Reproductive Health and Lung Disease

General Information - PCD


Reproductive Health in PCD
For individuals with primary ciliary dyskinesia (PCD), reproductive considerations fall into two main categories: 1) Achieving pregnancy and 2) Maintaining lung function during and after pregnancy.

Achieving Pregnancy
In PCD, genetic changes impact the structure and/or function of motile cilia—microscopic whiplike organelles responsible for keeping the airways clear. Proper cilia/flagella function is also critical for the movement of the cells of reproduction—the egg in females and the sperm tails in males. Impaired ciliary function can lead infertility/subfertility in individuals with PCD.

Assistive reproductive technologies (ART) can be very effective for PCD-related infertility/subfertility for both males and females.

Importantly, spontaneous conception can and does occur in PCD, so having PCD, in itself, is NOT a reliable form of birth control.

Managing Lung Health During Pregnancy and Post-Pregnancy
Many women with PCD have had successful pregnancies resulting in healthy children. For chronic lung diseases like PCD, lung outcomes during and post-pregnancy often depend on lung status at the time of conception. PCD lung disease can result in irreversible damage to airways (bronchiectasis) and loss of lung function. Damaged airways can harbor serious and difficult to treat bacteria. Additionally, the hormones of pregnancy may exacerbate underlying airway disease. Women with significant lung involvement may need to work very closely with their pulmonologist and obstetrician during pregnancy to find options for therapy and ensure optimal lung outcomes.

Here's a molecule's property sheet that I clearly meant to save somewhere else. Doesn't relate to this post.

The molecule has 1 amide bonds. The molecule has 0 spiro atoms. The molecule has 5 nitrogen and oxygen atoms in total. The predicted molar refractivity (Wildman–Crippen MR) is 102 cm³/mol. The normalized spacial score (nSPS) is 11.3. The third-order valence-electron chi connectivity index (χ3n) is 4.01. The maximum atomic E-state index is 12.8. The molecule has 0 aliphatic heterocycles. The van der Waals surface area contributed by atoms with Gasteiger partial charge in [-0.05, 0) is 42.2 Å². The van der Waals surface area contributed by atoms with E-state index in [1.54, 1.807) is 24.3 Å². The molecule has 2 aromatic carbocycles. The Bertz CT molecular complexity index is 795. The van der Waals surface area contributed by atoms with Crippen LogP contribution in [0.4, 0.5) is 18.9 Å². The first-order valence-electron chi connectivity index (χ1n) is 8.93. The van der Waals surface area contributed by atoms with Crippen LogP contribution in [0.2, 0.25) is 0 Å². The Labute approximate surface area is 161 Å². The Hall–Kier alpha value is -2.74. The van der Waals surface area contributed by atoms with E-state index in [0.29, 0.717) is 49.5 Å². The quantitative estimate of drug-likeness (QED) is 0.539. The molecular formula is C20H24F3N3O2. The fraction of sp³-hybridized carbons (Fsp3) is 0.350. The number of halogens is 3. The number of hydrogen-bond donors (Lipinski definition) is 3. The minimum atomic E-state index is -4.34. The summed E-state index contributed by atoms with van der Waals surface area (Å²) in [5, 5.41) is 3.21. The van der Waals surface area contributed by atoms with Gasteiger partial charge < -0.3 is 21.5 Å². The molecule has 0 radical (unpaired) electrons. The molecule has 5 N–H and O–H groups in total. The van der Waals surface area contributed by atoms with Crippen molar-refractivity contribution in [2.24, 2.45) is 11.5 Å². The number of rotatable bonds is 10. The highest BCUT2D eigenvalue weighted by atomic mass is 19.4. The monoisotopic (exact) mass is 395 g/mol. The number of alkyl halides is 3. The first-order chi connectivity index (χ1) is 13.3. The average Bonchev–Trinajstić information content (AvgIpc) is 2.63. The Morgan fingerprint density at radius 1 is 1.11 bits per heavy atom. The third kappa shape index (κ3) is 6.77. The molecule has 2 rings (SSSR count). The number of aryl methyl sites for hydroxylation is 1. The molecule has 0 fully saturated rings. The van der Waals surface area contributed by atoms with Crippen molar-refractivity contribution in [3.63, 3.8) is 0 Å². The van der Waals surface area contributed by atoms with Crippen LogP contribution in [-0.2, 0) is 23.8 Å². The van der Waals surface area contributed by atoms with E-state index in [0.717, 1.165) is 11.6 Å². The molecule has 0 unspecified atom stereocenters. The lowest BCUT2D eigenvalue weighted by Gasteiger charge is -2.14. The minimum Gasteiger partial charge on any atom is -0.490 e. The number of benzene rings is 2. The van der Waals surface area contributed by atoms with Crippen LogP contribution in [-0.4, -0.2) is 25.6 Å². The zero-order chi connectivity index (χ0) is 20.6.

Treating underlying lung disease in PCD often requires daily, time-consuming therapies. Post-birth/post-adoption management of lung disease--for parents of any gender--can pose additional challenges, as self-care can decrease while caring for the needs of an infant resulting in increased symptoms and sometimes loss of lung function. Having a strong support system, including active engagement with one’s healthcare providers, allows new parents with underlying lung diseases time to care for their own lung health, and can be very helpful.

Although chronic lung diseases like PCD pose a diverse set of challenges in family planning, the issues of infertility/subfertility picture is not as limiting as once believed and lung health can be supported both during pregnancy and post-birth to support people in living full lives as parents with chronic lung disease.

Quick Facts About Reproductive Health and Lung Disease

  1. Imparied ciliary motility caused by PCD genetic defects impacts both the respiratory and reproductive systems, leading to infertility (inability to conceive spontaneously) and subfertility (delayed spontaneous conception) and loss of lung function.

  2. Sperm tails in males are affected by PCD genetic defects and males with PCD are often told they are infertile. Recent studies, however, indicate that this is not the case for about 25% of males with PCD who can conceive spontaneously.

  3. Women with PCD may experience infertility/subfertility or ectopic (tubal) pregnancy as the result of impaired ciliary motility in the Fallopian tubes. However, spontaneous conception is possible in women with PCD. Before becoming pregnant, women with PCD should discuss lung health with their pulmonary specialist.

  4. PCD does not cause sterility. Egg and sperm are both viable, but the mechanics of getting the sperm and egg where they need to be for fertilization can be impaired. This means that assistive reproductive technologies (ART) may be helpful for achieving pregnancy in PCD.